That is an incredibly metal way to talk about someone who died at sea. My god. Austen doesn’t get enough credit for totally demolishing people. These are not just cozy period pieces. Things get REAL. This is only like half the quote, too. She reads this guy straight through six feet and a coffin. He might not be good for much, but at least we got this devastating burn out of it.
What’s that Mr. Darcy? I don’t seem to understand you. Get rekt. Elizabeth is actually pretty polite. At least compared to Anne. I’m not sure there’s any outdoing her. Elizabeth is scathing though, and whatever she lacks in outright insults she certainly makes up for in getting her point across. There are many ways to offend.
Image via Duke University Libraries, quote via GoodReads
Be smug, readers. I guess this isn’t THAT bold of a statement, since people who DON’T enjoy novels aren’t likely to be reading Austen, but it’s also really extreme. “Intolerably stupid?” I mean, it’s not like I’m saying she’s completely wrong. I’m just saying. Those are READERS, Jane. Something something character development. If you didn’t like Northanger Abbey I guess this is why.
Sure, Emma’s not a perfect character, but she is trying to help, even if she… really shouldn’t. It’s not like anyone lets her get away with her nonsense, anyway. Insert growth meme. But between meddling, genuinely helping, and finally figuring out her own life, here are some really memeable moments we can’t let go by unnoticed.
When you love unsolicited advice
Image via Goodreads
I mean, she wasn’t, but relatable, amirite? We’ve all known someone who basically runs their relationship like madlibs. Poor Harriet, though. She thinks Emma is so cool and wise, just because she acts cool and wise. Maybe by the end, but certainly not here.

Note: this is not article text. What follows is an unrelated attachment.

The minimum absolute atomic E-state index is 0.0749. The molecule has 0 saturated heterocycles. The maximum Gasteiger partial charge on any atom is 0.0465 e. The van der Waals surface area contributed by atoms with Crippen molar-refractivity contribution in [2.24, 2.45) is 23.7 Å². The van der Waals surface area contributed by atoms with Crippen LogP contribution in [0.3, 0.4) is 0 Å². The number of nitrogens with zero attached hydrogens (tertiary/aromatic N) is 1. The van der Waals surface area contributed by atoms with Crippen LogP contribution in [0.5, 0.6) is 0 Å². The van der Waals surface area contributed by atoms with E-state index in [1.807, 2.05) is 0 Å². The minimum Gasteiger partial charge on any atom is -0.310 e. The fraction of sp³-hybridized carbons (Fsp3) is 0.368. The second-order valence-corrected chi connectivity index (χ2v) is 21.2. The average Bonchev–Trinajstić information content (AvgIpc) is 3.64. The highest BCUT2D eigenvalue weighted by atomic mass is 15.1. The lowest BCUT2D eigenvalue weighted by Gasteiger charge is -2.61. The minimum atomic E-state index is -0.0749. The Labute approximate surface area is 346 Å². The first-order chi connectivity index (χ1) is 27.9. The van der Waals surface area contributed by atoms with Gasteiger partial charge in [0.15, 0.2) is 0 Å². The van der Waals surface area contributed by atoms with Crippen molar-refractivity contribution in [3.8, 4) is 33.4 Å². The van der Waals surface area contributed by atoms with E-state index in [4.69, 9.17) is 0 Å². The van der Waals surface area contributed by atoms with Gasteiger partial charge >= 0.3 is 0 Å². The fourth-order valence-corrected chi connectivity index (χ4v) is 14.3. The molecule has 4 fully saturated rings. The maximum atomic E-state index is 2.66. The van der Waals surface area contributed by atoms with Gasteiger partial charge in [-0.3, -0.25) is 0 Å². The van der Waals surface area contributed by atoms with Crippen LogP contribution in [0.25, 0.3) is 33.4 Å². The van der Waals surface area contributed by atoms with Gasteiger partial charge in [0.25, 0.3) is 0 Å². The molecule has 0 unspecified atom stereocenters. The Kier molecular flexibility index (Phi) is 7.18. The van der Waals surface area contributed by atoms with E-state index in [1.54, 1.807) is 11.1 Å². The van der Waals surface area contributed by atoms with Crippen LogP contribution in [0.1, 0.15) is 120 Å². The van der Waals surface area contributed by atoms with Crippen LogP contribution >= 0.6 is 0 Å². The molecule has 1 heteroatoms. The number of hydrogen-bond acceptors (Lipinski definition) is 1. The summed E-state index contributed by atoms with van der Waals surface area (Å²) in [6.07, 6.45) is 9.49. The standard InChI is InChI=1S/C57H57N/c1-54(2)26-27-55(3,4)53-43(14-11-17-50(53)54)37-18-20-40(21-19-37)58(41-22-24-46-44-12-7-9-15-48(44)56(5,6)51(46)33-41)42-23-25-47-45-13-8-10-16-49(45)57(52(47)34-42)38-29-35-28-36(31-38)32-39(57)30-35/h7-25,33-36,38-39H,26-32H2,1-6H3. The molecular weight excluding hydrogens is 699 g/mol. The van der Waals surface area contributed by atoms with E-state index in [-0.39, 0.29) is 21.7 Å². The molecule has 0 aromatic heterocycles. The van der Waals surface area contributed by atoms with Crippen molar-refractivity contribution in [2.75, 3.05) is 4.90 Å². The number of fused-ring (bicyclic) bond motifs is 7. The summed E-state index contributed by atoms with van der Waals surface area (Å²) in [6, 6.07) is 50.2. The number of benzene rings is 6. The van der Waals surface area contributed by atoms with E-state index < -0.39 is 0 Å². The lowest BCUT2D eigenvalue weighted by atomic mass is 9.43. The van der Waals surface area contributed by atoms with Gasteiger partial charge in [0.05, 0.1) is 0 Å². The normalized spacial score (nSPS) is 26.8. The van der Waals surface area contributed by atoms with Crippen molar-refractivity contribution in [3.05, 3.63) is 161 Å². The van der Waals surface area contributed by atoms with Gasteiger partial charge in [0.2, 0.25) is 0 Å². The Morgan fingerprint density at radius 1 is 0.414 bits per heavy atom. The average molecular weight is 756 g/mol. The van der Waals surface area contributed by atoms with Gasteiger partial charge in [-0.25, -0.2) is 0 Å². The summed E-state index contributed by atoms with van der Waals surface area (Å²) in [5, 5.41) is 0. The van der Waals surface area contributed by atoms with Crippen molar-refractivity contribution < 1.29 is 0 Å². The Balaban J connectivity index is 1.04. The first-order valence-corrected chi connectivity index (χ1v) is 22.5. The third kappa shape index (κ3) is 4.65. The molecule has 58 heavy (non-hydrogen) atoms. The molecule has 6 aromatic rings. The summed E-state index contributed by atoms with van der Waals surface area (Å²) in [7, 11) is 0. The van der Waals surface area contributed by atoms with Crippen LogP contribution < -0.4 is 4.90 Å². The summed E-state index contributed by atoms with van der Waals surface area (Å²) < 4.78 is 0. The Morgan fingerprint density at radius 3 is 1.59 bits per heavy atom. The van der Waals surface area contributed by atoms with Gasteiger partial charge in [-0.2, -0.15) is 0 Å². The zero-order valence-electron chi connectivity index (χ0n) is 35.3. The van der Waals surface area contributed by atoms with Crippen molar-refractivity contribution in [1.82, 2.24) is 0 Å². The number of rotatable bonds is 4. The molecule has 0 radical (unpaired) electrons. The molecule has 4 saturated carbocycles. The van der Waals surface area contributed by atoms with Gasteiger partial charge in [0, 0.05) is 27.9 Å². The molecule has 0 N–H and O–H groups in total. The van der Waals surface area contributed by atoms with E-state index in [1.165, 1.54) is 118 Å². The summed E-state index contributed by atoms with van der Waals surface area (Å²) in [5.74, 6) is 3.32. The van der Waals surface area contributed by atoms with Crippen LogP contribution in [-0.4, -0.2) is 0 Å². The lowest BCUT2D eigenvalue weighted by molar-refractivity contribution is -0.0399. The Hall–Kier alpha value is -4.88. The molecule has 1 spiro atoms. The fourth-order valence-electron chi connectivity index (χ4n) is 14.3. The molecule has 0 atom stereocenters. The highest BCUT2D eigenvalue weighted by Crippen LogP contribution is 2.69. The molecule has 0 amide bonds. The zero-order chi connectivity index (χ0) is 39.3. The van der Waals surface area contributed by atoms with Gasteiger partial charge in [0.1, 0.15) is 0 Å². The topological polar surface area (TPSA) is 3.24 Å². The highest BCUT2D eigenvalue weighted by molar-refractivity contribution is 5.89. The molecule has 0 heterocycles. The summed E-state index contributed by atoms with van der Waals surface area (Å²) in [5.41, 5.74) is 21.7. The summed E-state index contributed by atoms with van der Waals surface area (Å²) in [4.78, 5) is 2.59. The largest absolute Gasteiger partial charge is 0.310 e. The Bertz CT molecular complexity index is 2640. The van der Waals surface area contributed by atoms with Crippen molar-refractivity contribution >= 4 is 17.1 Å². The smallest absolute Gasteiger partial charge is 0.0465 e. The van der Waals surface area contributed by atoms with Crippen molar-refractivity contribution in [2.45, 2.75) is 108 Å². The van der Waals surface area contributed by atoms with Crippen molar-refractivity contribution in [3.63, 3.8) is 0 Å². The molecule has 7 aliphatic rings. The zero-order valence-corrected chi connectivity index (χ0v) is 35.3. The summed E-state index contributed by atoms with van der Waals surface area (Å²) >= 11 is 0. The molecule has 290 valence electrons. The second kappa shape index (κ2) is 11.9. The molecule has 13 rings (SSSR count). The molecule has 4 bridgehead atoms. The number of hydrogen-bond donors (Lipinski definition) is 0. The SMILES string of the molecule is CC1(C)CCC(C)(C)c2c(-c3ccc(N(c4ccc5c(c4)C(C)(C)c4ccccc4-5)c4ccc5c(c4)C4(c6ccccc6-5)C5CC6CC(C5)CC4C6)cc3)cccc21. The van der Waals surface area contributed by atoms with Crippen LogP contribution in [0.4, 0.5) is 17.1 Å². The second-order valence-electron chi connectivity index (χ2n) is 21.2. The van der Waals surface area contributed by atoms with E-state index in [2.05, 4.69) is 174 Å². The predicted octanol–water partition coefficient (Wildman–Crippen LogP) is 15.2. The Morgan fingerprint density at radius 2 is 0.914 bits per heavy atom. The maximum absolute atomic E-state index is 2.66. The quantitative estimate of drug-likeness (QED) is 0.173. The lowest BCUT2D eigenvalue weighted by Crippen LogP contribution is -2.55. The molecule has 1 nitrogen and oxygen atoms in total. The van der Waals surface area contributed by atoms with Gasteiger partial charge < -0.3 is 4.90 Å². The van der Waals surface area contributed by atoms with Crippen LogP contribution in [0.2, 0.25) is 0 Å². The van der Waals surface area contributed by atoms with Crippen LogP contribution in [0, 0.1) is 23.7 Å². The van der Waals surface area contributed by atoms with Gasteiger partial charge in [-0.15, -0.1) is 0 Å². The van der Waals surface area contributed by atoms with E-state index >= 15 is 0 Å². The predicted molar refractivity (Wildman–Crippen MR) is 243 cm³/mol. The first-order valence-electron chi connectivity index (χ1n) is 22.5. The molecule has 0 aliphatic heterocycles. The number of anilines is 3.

When your friend always knows what’s best
Image via Tumblr
Stay out of it, Emma. The guy you picked isn’t exactly a gentleman, at least not in action. I’m all for helping your friend find the best guy for her, but maybe the first criterion should be at least the slightest bit of interest. I’m just saying.
Feeling the funeral spirit?
Image via Tumblr
Okay, so maybe not the most appropriate tone to strike at a funeral, but it’s understandable. Sure, someone died, but what about true love? I ask you. Everything’s coming up Fairfax. And Churchill. And honestly even Woodhouse. Frank’s aunt really did the story a solid.
A good nemesis is hard to find
Image via Tumblr
Have you ever had a nemesis? Because let me tell you, it is great. Sure, she looks angry, and maybe she is, but you can definitely enjoy a good rivalry. The most important part of having a mortal enemy is to have fun and be yourself.
When he gives super helpful advice
Image via Emma
What a quality take, KNIGHTLEY. Just what everybody wants, your opinion on women. Okay, so he probably didn’t mean any harm. Still pretty insulting though. I guess we’ll forgive him, since he’s less of a jerk by the end. Insert growth meme again. This books sure has character development.